What is needed is a way of obtaining and/or purchasing medications that will treat a patient's conditions, but in way that reduces costs in view of a patient's pharmacy benefit plan. In addition, we have determined that what is needed is a system and computer implemented method that empowers pharmaceutical benefit plan members to make informed decisions on whether and what medications may be appropriate for their health conditions, in a manner that reduces overall costs.
One embodiment of the invention describes a method for reducing medication purchasing costs for a member of a pharmaceutical benefits plan. The process includes analyzing a medication prescribed to the member, recommending at least one substitute medication for the analyzed medication, wherein the recommendation is based on the member's pharmacy benefit plan. Receiving, from the member, at least one of an authorization and selection of a substitute medication from the at least one recommended medication, requesting approval from at least one of an authorizing physician, a pharmacist and an authorizing health care professional for the selected substitute medication. This request is grouped together with a plurality of other medication substitution requests. The response to the request for approval is processed to complete the substitution of the medication for the patient, and informing the patient that the substitute medication was approved for at least one of purchase and acquisition.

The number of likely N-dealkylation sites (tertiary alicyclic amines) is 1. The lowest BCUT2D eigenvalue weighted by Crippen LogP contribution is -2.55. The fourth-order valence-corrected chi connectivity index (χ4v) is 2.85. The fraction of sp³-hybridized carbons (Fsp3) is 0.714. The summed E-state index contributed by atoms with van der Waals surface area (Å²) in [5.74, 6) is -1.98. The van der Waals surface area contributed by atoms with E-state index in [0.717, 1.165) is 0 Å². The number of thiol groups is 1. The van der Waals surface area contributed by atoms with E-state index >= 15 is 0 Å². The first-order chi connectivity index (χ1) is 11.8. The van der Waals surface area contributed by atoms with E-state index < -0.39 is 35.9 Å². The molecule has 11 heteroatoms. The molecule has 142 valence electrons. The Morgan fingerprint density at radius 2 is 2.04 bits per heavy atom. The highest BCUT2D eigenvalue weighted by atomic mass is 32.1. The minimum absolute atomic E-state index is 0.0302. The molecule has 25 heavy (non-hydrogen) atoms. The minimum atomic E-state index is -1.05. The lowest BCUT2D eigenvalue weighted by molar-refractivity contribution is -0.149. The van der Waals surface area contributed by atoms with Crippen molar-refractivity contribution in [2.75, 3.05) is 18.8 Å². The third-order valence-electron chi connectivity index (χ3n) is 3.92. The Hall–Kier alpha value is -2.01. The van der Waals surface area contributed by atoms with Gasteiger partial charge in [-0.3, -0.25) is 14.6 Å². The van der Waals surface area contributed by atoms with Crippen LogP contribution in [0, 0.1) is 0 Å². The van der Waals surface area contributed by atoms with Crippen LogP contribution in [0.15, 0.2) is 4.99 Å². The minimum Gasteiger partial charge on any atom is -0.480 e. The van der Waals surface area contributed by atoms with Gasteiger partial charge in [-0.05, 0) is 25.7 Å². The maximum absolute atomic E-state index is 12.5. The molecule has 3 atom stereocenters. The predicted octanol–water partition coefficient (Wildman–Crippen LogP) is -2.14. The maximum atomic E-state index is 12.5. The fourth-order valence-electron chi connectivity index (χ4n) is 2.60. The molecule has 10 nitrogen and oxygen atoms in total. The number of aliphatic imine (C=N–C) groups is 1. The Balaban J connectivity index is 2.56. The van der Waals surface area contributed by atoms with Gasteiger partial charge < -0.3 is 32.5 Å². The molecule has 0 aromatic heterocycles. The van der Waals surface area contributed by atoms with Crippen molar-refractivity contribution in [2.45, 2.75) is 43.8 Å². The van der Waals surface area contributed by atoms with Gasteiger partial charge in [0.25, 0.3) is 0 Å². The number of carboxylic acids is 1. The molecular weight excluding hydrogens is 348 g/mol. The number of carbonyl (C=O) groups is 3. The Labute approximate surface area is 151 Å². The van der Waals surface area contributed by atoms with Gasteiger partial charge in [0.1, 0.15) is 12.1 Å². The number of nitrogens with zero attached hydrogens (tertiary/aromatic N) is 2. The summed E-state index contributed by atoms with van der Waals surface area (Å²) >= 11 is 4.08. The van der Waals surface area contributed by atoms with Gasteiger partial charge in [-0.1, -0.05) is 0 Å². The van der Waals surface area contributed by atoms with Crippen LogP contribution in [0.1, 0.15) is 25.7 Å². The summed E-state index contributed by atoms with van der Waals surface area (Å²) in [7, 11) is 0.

Another embodiment of the invention describes a computer implemented system for reducing medication purchasing costs for a member of a pharmaceutical benefits plan. The system has a medication analysis engine executing on a computer analyzing a medication prescribed to the member. The system also has a plurality of databases connected to the medication analysis engine, including at least a client profile database comprising pharmaceutical benefits plan information for members recommending at least one substitute medication for the analyzed medication. The recommendation is based on the client profile database and a member's pharmaceutical benefits plan, and the recommendation is also based on known medication substitutions. The medication analysis engine receives from a client interface, operated by the member, an authorization and selection of a substitute medication for the at least one recommended medication. The medication analysis engine also requests approval from at least one of an authorizing physician, a pharmacist, and an authorizing health care professional, for the selected substitute medication. The approval request has the requested approval and a plurality of other medication substitution requests, grouped together on the approval request. The medication analysis engine processes the response to the requested approval to complete the substitution of the medication for the patient, and the result is shown on an interface, informing the member that the substitute medication was approved for at least one of their purchase and acquisition.